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Hi I am trying to execute shell script from python using following command.

os.system("sh myscript.sh")

in my shell script I have written some SOP's, now how do I get the SOP's in my Python so that I can log them into some file?

I know using subprocess.Popen I can do it, for some reason I can not use it.

        'DMEARAntRunner \"'+mount_path+'\"',
while 1:
    if not line:
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You really do not want to use a shell for that kind of command... –  ThiefMaster Apr 16 '12 at 16:02
Why don't you set stdout=some_file_like_object instead of PIPE? Do you need to see the output of the command on the standard stream ? –  jadkik94 Apr 16 '12 at 16:06

3 Answers 3

Kindly check this official documentation which uses the subprocess module in python. It is currently the recommended way over os.system calls to execute system functions and retrieve the results. The link above gives examples very close to what you need.

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If I understand your question correctly, you want something like this:

import subprocess
find_txt_command = ['find', '-maxdepth', '2', '-name', '*.txt']
with open('mylog.log', 'w') as logfile:
    subprocess.call(find_txt_command, stdout=logfile, shell=False)

You can use Popen instead of call if you need to, the syntax is very similar. Notice that command is a list with the process you want to run and the arguments. In general you want to use Popen/call with shell=False, it prevents unexpected behavior that can be hard to debug and it is more portable.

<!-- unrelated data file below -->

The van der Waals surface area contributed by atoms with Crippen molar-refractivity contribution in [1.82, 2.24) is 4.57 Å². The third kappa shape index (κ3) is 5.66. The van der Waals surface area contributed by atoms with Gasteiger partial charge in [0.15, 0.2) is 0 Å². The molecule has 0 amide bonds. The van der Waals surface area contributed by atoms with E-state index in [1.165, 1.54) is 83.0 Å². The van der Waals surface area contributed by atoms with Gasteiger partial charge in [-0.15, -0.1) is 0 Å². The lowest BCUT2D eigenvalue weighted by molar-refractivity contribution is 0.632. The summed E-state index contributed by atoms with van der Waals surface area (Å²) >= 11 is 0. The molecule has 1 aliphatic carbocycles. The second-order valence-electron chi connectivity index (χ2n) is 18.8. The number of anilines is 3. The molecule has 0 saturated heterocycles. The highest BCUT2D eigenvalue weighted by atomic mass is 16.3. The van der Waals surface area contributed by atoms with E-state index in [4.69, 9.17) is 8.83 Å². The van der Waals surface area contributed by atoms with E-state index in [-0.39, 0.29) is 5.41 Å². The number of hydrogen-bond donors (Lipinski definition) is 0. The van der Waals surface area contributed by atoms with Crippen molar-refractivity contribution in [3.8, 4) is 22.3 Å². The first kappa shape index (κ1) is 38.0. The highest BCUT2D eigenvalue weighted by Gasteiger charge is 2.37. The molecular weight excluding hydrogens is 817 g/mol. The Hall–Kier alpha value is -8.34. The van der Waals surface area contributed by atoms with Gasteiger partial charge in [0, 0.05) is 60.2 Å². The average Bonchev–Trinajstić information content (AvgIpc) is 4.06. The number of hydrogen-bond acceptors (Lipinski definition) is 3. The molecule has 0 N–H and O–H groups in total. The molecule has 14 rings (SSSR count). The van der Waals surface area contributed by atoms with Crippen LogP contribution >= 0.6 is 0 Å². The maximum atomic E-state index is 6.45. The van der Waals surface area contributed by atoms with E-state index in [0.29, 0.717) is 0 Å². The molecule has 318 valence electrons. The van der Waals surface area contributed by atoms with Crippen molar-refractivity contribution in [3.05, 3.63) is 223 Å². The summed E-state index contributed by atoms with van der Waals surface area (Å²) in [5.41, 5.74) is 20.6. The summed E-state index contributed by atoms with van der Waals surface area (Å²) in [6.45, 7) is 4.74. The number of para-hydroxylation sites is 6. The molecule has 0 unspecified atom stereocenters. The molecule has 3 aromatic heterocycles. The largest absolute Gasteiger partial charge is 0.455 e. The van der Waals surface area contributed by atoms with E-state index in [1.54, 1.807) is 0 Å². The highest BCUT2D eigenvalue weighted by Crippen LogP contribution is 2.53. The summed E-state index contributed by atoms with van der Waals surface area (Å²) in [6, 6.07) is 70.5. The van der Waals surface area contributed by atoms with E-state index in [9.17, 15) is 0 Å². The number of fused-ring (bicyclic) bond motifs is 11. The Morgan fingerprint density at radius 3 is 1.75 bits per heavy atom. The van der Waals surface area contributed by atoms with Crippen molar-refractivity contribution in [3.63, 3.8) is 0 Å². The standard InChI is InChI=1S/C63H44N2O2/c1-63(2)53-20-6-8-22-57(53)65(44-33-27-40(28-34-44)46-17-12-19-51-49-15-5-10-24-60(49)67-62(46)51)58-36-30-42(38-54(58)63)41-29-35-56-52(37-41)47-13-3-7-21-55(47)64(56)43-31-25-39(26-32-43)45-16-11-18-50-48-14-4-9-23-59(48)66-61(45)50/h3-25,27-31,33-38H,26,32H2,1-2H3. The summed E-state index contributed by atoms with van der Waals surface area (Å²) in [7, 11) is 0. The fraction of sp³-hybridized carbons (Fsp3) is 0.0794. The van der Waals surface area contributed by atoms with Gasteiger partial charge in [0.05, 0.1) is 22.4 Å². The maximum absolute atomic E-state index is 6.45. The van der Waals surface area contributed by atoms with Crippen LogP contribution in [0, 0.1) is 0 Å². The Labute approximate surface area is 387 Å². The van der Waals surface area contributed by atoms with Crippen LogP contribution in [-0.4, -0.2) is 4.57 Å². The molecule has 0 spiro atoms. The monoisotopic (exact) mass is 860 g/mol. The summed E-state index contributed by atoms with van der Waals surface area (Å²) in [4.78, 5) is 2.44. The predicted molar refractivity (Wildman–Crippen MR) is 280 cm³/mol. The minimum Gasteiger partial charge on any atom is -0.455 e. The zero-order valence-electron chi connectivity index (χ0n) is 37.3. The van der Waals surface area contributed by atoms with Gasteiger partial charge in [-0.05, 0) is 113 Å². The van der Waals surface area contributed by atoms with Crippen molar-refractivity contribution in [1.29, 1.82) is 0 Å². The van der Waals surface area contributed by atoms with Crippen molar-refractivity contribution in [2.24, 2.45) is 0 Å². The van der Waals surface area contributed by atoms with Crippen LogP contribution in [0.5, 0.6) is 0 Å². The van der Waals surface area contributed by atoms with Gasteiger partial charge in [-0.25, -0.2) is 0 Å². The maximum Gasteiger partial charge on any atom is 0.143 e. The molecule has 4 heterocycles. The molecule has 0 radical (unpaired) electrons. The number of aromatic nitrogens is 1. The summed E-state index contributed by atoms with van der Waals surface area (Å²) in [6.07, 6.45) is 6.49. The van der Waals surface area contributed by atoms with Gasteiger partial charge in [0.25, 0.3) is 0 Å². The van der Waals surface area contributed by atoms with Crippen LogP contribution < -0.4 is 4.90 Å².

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I personally would advise you to leave the shell argument at its default value of False. In that case, the first argument isn't a string as you'd type into a terminal, but a list of "words", the first being the program, the ones after that being arguments. This means that there is no need to quote arguments, making your program more resilient to whitespace arguments and injection attacks.

This should do the trick:

p = subsprocess.Popen(['DMEARAntRunner', mount_path], 

As always with executing shell commands the question remains whether it's the easiest/best way to solve a problem, but that's another discussion altogether.

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That said, the shell=False method is notably superior, in terms of security, performance, and correctness. This is why the default value is False. –  bukzor Apr 16 '12 at 16:11
Ah, I missed that. Good point. I do agree that the no shell form is superior, and much easier to use (no ugly quoting and whatnot). –  MaienM Apr 16 '12 at 16:30
You're right, leaving broken code around isn't going to benefit anyone. Fixed. –  MaienM Apr 16 '12 at 17:15
Thanks for being responsive. I've edited the answer as I'd like to see it. Feel free to roll it back if you don't like it. –  bukzor Apr 16 '12 at 17:31

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